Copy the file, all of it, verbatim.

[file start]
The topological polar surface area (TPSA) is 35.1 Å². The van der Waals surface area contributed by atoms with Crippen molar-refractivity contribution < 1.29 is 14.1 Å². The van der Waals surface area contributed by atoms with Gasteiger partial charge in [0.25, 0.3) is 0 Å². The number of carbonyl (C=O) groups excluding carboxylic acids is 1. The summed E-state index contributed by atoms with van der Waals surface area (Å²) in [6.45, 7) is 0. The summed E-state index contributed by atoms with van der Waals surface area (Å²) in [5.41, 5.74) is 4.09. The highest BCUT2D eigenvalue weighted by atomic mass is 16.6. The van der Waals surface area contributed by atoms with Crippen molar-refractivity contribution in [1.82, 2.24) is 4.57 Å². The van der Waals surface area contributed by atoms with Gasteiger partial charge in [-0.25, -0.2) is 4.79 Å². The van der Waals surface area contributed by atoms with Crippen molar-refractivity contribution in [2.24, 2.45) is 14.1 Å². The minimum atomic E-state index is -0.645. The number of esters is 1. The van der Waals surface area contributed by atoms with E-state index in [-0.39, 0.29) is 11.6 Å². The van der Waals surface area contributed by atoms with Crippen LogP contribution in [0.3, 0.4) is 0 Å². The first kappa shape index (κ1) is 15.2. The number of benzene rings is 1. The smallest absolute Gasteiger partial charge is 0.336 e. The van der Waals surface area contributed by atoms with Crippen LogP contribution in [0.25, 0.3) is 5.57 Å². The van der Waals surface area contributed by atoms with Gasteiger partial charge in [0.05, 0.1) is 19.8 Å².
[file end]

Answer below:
The topological polar surface area (TPSA) is 35.1 Å². The van der Waals surface area contributed by atoms with Crippen molar-refractivity contribution < 1.29 is 14.1 Å². The van der Waals surface area contributed by atoms with Gasteiger partial charge in [0.25, 0.3) is 0 Å². The number of carbonyl (C=O) groups excluding carboxylic acids is 1. The summed E-state index contributed by atoms with van der Waals surface area (Å²) in [6.45, 7) is 0. The summed E-state index contributed by atoms with van der Waals surface area (Å²) in [5.41, 5.74) is 4.09. The highest BCUT2D eigenvalue weighted by atomic mass is 16.6. The van der Waals surface area contributed by atoms with Crippen molar-refractivity contribution in [1.82, 2.24) is 4.57 Å². The van der Waals surface area contributed by atoms with Gasteiger partial charge in [-0.25, -0.2) is 4.79 Å². The van der Waals surface area contributed by atoms with Crippen molar-refractivity contribution in [2.24, 2.45) is 14.1 Å². The minimum atomic E-state index is -0.645. The number of esters is 1. The van der Waals surface area contributed by atoms with E-state index in [-0.39, 0.29) is 11.6 Å². The van der Waals surface area contributed by atoms with Crippen LogP contribution in [0.3, 0.4) is 0 Å². The first kappa shape index (κ1) is 15.2. The number of benzene rings is 1. The smallest absolute Gasteiger partial charge is 0.336 e. The van der Waals surface area contributed by atoms with Crippen LogP contribution in [0.25, 0.3) is 5.57 Å². The van der Waals surface area contributed by atoms with Gasteiger partial charge in [0.05, 0.1) is 19.8 Å².